Parasitism has evolved once in the family (N. D. Young et al. 1999; J. R. McNeal et al. 2013); holoparasitism has arisen independently three times from the hemiparasitic condition (J. R. Bennett and S. Mathews 2006; McNeal et al.).

Some Orobanchaceae are serious pests, primarily on legume and grain crops in warmer and drier areas, especially in sub-Saharan Africa. Striga is a particularly serious pest that parasitizes mostly monocots; S. gesnerioides attacks eudicots (K. I. Mohamed et al. 2006). Orobanche parasitizes eudicot crops primarily in temperate parts of the world (E. S. Teryokhin 1997). All Striga species and non-native species of Orobanche in the flora area are listed on the Federal Noxious Weed List (http://www.aphis.usda.gov/plant_health/plant_pest_info/weeds/downloads/weedlist.pdf) in the United States.

Key

1 Plants holoparasitic, achlorophyllous. > 2
2 Corollas salverform; annuals. Striga
2 Corollas short-tubular, tubular, or funnelform; perennials or annuals. > 3
3 Flowers cleistogamous and chasmogamous; petals 5 (appearing as 4); stems absent. Epifagus
3 Flowers chasmogamous; petals 5; stems present. > 4
4 Capsules indehiscent; calyces divided abaxially, not divided adaxially; stamens exserted. Conopholis
4 Capsules dehiscent; calyces divided roughly uniformly abaxially and adaxially; stamens included. > 5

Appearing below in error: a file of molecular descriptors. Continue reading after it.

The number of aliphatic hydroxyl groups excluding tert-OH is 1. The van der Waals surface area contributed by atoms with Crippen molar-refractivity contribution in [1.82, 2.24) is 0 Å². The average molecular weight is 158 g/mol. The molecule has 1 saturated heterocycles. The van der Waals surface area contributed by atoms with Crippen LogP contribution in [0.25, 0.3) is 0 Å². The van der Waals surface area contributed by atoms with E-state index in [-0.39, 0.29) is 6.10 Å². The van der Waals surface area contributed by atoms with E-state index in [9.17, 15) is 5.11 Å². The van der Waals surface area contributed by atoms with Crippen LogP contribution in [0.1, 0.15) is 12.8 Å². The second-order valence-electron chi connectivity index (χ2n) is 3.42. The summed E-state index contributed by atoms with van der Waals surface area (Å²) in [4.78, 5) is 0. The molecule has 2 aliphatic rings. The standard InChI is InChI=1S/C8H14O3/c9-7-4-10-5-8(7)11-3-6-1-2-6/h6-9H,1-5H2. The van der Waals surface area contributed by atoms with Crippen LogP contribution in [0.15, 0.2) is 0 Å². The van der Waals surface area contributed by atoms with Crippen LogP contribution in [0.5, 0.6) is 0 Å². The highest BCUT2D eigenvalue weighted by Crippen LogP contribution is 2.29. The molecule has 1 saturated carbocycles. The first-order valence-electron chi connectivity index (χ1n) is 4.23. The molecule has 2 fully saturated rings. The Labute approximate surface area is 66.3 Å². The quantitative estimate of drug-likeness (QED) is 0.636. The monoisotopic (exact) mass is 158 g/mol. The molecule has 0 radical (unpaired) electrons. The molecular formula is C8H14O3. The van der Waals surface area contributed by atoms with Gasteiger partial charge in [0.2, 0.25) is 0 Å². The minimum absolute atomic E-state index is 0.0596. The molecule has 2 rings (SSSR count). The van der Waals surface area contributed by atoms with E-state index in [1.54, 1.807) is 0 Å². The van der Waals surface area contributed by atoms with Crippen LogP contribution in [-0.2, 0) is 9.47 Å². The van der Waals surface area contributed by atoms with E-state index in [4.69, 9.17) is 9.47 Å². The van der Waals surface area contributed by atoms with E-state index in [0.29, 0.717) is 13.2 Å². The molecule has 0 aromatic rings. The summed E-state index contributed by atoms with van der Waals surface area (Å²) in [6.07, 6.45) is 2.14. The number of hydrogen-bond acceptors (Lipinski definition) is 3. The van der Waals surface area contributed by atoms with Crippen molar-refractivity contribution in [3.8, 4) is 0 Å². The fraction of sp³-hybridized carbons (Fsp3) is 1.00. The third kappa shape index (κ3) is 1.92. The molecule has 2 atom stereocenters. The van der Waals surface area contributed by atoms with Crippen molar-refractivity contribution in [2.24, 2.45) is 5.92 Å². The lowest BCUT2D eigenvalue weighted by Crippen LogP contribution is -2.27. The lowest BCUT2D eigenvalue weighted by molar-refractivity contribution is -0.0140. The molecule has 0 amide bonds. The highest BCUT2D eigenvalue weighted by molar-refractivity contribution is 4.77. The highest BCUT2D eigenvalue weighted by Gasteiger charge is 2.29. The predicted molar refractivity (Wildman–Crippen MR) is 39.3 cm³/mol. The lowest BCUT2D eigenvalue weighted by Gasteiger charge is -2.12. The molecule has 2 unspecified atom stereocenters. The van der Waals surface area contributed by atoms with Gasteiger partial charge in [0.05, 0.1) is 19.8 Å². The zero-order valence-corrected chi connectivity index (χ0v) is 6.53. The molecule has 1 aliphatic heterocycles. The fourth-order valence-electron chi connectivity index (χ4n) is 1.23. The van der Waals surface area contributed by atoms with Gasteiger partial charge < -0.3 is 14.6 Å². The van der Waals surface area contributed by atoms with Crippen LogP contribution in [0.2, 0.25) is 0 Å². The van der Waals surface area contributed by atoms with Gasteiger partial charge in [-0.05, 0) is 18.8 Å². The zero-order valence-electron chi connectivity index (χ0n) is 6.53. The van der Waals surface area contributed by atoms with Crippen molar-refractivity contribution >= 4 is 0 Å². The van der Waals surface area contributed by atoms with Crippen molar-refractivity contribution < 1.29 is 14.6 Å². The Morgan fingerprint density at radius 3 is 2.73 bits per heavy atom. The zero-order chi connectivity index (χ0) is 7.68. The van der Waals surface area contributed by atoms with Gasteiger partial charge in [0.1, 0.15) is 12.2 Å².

5 Corollas tinged pink to purple, yellow, or blue, pallid proximally; palatal folds present (longitudinal folds in abaxial side of tube); calyces narrowly campanulate to campanulate; roots short, sometimes coralloid. Orobanche
5 Corollas dark red or purple, sometimes yellow; palatal folds absent; calyces cup-shaped; roots absent. > 6
6 Inflorescences dense spikes; pedicels absent, bracteoles absent; corollas short-tubular. Boschniakia
6 Inflorescences compact or open racemes; pedicels present, bracteoles present, rarely absent; corollas funnelform. Kopsiopsis
1 Plants hemiparasitic, chlorophyllous. > 7
7 Corollas bilabiate, adaxial lips not galeate, cucullate, or beaked. > 8
8 Corollas salverform. > 9
9 Corollas purple, blue-purple, blue, violet, rosy, or white; filaments pilose. Buchnera
9 Corollas red, brownish red, or purple, rarely white or yellow; filaments glabrous. Striga
8 Corollas tubular, campanulate, or subrotate. > 10
10 Leaves whorled. Brachystigma
10 Leaves alternate, opposite, or subopposite. > 11
11 Leaves alternate. Agalinis
11 Leaves opposite or subopposite. > 12
12 Corollas pale pink to rose purple or purple, rarely white; leaf blade margins entire, rarely proximally cleft, pinnatifid, or 2-pinnatifid. Agalinis
12 Corollas yellow or bright orange; leaf blade margins toothed or irregularly lobed, pinnatifid, or 2-pinnatifid, sometimes entire. > 13
13 Corollas bright orange, tubular; stamens equal. Macranthera
13 Corollas yellow, campanulate; stamens didynamous, subequal, or equal. > 14
14 Anthers villous. Aureolaria
14 Anthers glabrous. > 15
15 Calyx lobes ovate to oblong-ovate; stamens didynamous. Dasistoma
15 Calyx lobes linear to lanceolate; stamens equal to subequal. Seymeria
7 Corollas strongly bilabiate or bilabiate, adaxial lips galeate, cucullate, or beaked. > 16
16 Perennials, caudices woody or fleshy. > 17